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23 Things--Web 2.0 Lessons Remixed for Nonprofits

Culture of Training vs. Culture of Learning

A few days ago, I posted about an article in Harvard Business School's Working Knowledge. It was on an interview with Harvard professor Amy Edmondson who has found that that learning makes people less productive at work, at least during the learning process. I suggested that organizations should accept that lack of productivity is part of learning and that it shouldn't keep them from encouraging and supporting learning with their employees.  This opened up a bit of a (depressing) discussion in comments when Jason Zannon of DIA suggested that in an industry with high turnover and high burnout rates (i.e., the nonprofit industry), it may actually make sense to not worry about learning:

". . . might it be (depressingly) possible that in a low-margin, high-turnover, high-burnout field, a definition of productivity that doesn't care at all whether you learn might in fact be adaptive for some organizations?

If the actuarial table says you're probably out the door in two years and out of nonprofits altogether in five [<-numbers I just made up], I might just want to extract the surplus value and leave you to learn on your own time ... and by at least certain definitions of responsible institutional management, I might be right."

I agreed with this, but suggested that maybe the reason that there's high turnover and high burnout is because organizations do not support learning--essentially chicken or the egg syndrome. Jason came back with:

"It seems to me that the matter of getting to a learning culture where one doesn't exist at all is the hard step. For an organization with any kind of existing commitment to it, even only a nominal one -- by a conventional signifier, perhaps, something like a budget for professional development, conferences and trainings -- it's a matter of opening that box to encompass other forms of learning as well. After all, most seminars don't come with a clear straight-line ROI any more so than messing around with a new tech toy does."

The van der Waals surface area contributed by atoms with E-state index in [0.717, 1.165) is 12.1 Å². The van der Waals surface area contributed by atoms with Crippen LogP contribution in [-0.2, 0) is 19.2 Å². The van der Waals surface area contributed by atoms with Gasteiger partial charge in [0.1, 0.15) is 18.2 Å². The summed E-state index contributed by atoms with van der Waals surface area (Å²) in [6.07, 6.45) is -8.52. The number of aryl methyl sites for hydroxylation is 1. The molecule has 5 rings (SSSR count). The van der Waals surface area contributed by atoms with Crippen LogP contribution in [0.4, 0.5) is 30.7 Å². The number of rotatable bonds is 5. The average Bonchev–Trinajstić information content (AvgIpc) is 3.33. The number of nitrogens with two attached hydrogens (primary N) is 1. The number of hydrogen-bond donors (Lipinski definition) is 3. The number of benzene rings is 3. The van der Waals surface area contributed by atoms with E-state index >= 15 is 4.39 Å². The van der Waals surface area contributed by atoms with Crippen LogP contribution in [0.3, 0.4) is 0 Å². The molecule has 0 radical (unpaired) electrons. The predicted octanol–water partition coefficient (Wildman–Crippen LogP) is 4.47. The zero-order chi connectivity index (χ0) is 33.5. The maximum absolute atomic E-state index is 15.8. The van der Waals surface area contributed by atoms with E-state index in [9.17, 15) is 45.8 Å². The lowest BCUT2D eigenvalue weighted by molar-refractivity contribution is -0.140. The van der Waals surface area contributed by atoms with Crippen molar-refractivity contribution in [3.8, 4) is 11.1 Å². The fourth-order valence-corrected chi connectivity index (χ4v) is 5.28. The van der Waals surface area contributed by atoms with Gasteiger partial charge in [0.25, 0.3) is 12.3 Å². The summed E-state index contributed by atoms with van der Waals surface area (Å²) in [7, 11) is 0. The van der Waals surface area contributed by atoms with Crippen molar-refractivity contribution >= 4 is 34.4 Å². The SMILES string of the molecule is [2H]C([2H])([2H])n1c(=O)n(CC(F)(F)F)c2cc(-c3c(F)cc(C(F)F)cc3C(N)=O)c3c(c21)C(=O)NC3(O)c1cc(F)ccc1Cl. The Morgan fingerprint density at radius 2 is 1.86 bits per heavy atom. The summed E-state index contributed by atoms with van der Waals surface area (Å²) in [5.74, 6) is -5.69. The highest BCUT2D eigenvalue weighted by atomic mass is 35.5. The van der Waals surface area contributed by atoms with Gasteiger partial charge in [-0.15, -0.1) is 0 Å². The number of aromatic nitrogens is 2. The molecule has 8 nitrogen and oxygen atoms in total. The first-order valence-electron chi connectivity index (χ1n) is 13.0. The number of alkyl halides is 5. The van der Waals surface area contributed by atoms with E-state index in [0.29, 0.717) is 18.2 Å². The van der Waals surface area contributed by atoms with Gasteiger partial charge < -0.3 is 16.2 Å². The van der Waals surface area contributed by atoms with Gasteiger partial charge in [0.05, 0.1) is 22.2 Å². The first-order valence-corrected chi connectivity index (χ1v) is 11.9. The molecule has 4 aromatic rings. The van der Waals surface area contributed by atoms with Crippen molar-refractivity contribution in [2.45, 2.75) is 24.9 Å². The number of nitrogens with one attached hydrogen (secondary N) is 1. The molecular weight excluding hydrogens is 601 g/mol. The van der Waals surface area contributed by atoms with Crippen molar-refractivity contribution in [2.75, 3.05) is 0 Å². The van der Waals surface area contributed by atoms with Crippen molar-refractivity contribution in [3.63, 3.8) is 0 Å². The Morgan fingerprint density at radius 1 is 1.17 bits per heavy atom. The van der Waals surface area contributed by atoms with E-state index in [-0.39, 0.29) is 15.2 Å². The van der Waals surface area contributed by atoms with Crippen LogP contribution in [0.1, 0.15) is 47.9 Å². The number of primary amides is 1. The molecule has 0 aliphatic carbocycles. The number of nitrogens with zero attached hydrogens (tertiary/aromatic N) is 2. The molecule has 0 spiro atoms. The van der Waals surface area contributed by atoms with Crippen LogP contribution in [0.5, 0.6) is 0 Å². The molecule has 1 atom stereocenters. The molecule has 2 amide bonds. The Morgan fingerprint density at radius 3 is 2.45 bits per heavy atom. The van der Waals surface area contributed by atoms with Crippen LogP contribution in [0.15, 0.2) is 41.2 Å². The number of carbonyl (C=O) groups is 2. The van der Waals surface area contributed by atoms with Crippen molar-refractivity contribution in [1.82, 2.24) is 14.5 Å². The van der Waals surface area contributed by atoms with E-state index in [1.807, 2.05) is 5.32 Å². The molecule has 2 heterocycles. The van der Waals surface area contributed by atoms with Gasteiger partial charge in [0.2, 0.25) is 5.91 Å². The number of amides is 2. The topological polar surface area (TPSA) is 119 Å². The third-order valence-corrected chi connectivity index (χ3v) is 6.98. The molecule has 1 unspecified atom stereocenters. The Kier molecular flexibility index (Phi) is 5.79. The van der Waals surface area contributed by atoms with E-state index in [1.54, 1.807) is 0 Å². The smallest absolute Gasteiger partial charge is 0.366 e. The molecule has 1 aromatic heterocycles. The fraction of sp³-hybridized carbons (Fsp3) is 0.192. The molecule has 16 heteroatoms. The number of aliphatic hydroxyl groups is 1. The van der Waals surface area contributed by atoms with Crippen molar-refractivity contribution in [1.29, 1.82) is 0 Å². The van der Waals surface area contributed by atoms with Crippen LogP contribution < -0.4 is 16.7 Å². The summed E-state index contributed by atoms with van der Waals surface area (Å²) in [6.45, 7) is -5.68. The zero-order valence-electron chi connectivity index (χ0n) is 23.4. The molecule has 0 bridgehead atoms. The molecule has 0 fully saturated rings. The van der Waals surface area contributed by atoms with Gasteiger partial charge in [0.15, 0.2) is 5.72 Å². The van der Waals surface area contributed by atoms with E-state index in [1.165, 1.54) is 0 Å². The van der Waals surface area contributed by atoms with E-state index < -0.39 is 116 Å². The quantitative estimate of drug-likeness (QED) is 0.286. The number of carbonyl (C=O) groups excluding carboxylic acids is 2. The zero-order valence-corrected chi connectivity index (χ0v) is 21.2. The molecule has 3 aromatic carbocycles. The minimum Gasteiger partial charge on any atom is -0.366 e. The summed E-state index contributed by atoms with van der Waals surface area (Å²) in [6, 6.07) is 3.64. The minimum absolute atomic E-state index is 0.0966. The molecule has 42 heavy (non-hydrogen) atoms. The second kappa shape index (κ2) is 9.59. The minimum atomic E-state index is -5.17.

I completely agree with Jason's point that it's difficult to develop a culture of learning. This line of thinking, though, led me to crystallize some thoughts I've had on what I see as a culture of training vs. a culture of learning. 

Let me preface by saying that I have yet to meet the organization that sees absolutely no value in training. Even those organizations that don't make significant investments in training still acknowledge that training is necessary. They've just decided that they can't or won't make it a priority. This is important, I think, because to me it indicates that there's agreement that learning is necessary on some level, which gives you some place to start from in building bridges from the culture of training to the culture of learning.

That said, these are some of the differences I see between a culture of training and a culture of learning:


Culture of   Training


Culture of   Learning


Organizationally-focused—training   provided based on job function, organizational needs and requirements.


Focused on developing   skills of individual staff—learning in response to individual staff skill   needs.


Event-based—learning occurs   at particular times in particular locations.


Process-based—learning is   always going on and is woven into the  fabric of the organization.


Instructor led, "formal training is the norm.


Supports a variety of formal and informal processes that center on the learner


Learning in response to   regulations/requirements and perceived staff inadequaciesoften used inappropriately to address issues related to poor management and work processes


Learning as an ongoing, natural process that is part of a quality organization—seen as a support to   other organizational quality initiatives


Often unrelated to and/or not supportive of work processes—i.e., training on “case management skills”   that are not supported by work flow


Usually related to and supportive of work processes


Little focus on   transfer of learning to work


Transfer of learning   occurs because learning is well-integrated into work processes


Little value placed on learning--seen as a "necessary evil," a "cost" and/or a way to "fix" staff


High value placed on learning--regarded as an important investment in the quality of the organization and the growth of staff.  


One side note--although this chart represents a kind of either/or thinking, in reality, I believe that organizations probably fall on some kind of continuum between the two cultures. Presenting it this way, though, helps me demonstrate the contrasts between how I view the two cultures in their extremes.